Deploying this blog with Github Actions

Having extensively used Concourse CI (, Jenkins ( and Gitlab CI ( for various different situations in a work capacity, I decided to try something new with this blog, Github Actions!

With Github now having unlimited free private repos, and allowing one to use their actions platform for free (with some limits) - it seemed fitting to try and keep the codebase, as well as deployment infrastructure in the same place, without the need for an external CI/CD platform to manage this.

The primary goal here is to allow me to easily update/modify and deploy the containers that run this blog, without too much need for manual copying of files, and manual deployment commands to get things going.

The Overview

As you probably already know, this blog has 2 (pretty simple) main components:

These components both run inside a very small instance from Scaleway -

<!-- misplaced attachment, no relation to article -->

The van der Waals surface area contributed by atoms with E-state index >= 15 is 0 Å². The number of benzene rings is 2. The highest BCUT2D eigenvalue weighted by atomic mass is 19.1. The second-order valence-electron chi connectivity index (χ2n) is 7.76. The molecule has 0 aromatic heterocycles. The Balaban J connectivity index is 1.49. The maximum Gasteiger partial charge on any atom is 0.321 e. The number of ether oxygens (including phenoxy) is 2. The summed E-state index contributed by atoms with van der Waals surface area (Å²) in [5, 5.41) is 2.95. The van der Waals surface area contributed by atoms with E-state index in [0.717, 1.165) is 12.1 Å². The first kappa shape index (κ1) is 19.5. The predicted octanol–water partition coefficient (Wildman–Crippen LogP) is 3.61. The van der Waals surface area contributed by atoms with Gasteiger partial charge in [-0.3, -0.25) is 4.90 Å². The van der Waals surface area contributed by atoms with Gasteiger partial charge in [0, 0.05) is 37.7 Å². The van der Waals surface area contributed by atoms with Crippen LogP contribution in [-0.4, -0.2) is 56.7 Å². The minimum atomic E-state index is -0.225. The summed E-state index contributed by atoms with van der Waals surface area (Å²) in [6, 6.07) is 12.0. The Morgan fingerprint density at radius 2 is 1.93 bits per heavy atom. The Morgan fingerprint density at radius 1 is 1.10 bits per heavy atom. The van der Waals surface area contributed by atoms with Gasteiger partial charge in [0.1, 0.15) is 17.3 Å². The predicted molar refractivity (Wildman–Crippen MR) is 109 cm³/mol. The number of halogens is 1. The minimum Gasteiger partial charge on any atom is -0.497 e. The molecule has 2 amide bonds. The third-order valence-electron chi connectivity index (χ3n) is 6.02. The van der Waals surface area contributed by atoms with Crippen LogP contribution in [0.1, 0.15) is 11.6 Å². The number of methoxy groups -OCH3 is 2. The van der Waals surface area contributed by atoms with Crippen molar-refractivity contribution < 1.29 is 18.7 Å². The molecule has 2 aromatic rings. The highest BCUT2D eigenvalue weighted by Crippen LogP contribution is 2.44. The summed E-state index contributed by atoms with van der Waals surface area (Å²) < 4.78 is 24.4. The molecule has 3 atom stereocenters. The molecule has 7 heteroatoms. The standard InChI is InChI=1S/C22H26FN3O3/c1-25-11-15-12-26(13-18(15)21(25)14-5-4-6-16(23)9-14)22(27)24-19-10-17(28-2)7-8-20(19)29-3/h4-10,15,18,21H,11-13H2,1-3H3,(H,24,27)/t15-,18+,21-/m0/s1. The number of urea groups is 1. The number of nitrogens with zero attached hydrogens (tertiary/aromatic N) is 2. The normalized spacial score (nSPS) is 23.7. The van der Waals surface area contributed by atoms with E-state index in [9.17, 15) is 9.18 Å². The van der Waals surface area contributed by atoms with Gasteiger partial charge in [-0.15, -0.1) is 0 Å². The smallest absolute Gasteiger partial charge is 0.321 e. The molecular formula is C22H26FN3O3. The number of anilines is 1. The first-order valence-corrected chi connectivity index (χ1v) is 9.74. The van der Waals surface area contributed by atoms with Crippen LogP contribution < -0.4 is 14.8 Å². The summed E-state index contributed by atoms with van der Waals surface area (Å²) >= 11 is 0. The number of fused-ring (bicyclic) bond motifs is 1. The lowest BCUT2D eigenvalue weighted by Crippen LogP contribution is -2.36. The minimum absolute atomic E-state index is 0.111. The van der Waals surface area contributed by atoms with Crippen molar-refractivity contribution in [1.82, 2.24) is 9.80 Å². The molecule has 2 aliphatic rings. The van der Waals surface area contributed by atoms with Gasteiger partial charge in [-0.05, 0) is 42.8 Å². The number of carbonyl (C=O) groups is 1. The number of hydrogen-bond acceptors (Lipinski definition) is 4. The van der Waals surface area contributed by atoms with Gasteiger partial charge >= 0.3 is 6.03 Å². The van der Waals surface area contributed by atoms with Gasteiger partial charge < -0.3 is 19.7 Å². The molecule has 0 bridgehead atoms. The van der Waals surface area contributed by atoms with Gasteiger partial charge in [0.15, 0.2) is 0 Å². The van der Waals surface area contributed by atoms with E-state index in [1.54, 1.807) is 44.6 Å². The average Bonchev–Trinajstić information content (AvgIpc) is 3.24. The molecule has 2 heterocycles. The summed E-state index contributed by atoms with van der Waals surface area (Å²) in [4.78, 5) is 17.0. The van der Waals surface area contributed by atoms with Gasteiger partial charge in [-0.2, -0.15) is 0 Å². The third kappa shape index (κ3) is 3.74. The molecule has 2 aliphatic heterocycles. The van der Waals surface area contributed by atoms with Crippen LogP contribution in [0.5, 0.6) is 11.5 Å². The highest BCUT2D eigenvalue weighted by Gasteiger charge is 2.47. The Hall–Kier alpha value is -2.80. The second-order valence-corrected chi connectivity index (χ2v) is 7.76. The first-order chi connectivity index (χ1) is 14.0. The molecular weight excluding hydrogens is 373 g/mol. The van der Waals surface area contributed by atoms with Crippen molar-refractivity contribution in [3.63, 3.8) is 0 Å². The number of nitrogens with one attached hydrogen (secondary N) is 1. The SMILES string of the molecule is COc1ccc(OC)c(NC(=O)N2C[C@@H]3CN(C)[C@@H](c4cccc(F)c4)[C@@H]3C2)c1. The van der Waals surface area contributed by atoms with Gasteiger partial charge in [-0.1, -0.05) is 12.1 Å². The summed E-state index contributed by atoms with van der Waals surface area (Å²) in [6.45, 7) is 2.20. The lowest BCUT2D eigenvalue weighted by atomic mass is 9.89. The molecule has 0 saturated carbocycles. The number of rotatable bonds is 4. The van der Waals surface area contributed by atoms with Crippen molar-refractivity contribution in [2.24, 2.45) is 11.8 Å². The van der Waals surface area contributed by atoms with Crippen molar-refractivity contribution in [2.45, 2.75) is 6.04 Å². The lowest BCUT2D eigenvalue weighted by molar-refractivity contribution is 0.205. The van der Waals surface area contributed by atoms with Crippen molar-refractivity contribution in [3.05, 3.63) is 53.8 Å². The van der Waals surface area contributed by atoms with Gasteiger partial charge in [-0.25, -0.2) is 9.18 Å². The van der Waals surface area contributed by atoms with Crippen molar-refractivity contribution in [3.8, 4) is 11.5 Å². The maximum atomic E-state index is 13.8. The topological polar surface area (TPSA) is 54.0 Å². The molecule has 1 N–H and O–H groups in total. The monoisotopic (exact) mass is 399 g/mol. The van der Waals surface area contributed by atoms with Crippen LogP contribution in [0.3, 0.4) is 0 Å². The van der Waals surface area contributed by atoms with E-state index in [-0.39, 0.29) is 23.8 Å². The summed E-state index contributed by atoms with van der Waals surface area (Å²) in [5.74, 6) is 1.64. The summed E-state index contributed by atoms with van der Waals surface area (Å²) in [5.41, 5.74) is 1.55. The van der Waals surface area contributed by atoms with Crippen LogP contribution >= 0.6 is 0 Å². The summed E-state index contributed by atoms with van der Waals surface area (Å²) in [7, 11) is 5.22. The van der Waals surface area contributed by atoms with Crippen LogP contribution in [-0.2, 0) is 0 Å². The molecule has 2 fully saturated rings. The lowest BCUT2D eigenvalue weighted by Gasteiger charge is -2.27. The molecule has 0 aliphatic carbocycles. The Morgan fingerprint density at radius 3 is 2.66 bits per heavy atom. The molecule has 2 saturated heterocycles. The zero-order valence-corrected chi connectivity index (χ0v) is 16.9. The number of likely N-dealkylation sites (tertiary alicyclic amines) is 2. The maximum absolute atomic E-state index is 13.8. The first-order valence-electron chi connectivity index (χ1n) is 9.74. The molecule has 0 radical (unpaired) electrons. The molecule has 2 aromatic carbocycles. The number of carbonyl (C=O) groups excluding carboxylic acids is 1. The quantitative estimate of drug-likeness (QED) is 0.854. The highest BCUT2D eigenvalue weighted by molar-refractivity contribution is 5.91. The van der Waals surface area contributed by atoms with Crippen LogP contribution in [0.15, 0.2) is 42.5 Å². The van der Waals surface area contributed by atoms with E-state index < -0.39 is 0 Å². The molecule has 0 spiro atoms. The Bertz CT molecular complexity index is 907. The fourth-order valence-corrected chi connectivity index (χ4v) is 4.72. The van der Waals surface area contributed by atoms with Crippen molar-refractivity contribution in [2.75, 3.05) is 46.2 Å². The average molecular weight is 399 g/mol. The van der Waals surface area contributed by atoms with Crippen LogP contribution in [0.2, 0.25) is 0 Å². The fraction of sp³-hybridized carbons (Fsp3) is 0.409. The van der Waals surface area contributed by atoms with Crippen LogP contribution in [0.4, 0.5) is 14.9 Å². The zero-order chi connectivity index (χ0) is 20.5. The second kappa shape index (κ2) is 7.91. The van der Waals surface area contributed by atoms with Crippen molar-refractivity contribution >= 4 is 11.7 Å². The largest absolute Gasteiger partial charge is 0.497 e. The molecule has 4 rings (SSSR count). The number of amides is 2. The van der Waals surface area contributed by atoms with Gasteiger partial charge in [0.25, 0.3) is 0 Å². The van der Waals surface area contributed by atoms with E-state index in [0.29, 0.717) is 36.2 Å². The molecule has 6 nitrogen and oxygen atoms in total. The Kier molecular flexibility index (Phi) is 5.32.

The instance itself is the smallest instance that Scaleway offers, with a very basic installation of Docker, set up in Swarm mode.

This means that getting the entire blog running, is simply a case of running a docker stack deploy command on the host, with the correct compose file, and voila! Running services:

ID                  NAME                MODE                REPLICAS            IMAGE                   
jicdlg04q0kr        blog_blog           replicated          1/1                 ghost:3.14.0
tllrpx689nzh        blog_traefik        global              1/1                 traefik:1.7.20-alpine   

The Problem

While this is a pretty simple setup, if I, for example, wanted to update the version of Ghost or Traefik that I am running, I need to manually edit the compose file sitting on the host, and then redeploy things, not so nice!

So, I set about finding an easy (hopefully free) way to deploy this stack, with minimal input from my end, and minimal effort.

The Solution